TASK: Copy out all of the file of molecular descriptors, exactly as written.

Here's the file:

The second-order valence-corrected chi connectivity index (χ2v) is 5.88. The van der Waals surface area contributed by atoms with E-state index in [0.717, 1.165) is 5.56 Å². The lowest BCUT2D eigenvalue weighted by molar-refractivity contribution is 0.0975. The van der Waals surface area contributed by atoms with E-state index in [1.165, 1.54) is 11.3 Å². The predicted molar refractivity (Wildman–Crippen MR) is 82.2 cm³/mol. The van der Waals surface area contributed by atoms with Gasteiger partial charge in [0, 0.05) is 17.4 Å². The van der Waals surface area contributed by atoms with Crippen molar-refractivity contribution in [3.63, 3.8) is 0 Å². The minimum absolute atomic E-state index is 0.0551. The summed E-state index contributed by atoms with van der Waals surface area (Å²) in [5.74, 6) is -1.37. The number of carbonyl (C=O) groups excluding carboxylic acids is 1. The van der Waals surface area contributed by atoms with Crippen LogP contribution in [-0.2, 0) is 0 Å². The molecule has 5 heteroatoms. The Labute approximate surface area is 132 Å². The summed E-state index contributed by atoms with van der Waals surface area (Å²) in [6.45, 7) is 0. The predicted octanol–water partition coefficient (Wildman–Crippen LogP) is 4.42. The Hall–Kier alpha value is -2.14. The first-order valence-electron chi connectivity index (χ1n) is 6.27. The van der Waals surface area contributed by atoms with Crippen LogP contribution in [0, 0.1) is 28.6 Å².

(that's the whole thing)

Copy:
The second-order valence-corrected chi connectivity index (χ2v) is 5.88. The van der Waals surface area contributed by atoms with E-state index in [0.717, 1.165) is 5.56 Å². The lowest BCUT2D eigenvalue weighted by molar-refractivity contribution is 0.0975. The van der Waals surface area contributed by atoms with E-state index in [1.165, 1.54) is 11.3 Å². The predicted molar refractivity (Wildman–Crippen MR) is 82.2 cm³/mol. The van der Waals surface area contributed by atoms with Gasteiger partial charge in [0, 0.05) is 17.4 Å². The van der Waals surface area contributed by atoms with Crippen molar-refractivity contribution in [3.63, 3.8) is 0 Å². The minimum absolute atomic E-state index is 0.0551. The summed E-state index contributed by atoms with van der Waals surface area (Å²) in [5.74, 6) is -1.37. The number of carbonyl (C=O) groups excluding carboxylic acids is 1. The van der Waals surface area contributed by atoms with Crippen LogP contribution in [-0.2, 0) is 0 Å². The molecule has 5 heteroatoms. The Labute approximate surface area is 132 Å². The summed E-state index contributed by atoms with van der Waals surface area (Å²) in [6.45, 7) is 0. The predicted octanol–water partition coefficient (Wildman–Crippen LogP) is 4.42. The Hall–Kier alpha value is -2.14. The first-order valence-electron chi connectivity index (χ1n) is 6.27. The van der Waals surface area contributed by atoms with Crippen LogP contribution in [0, 0.1) is 28.6 Å².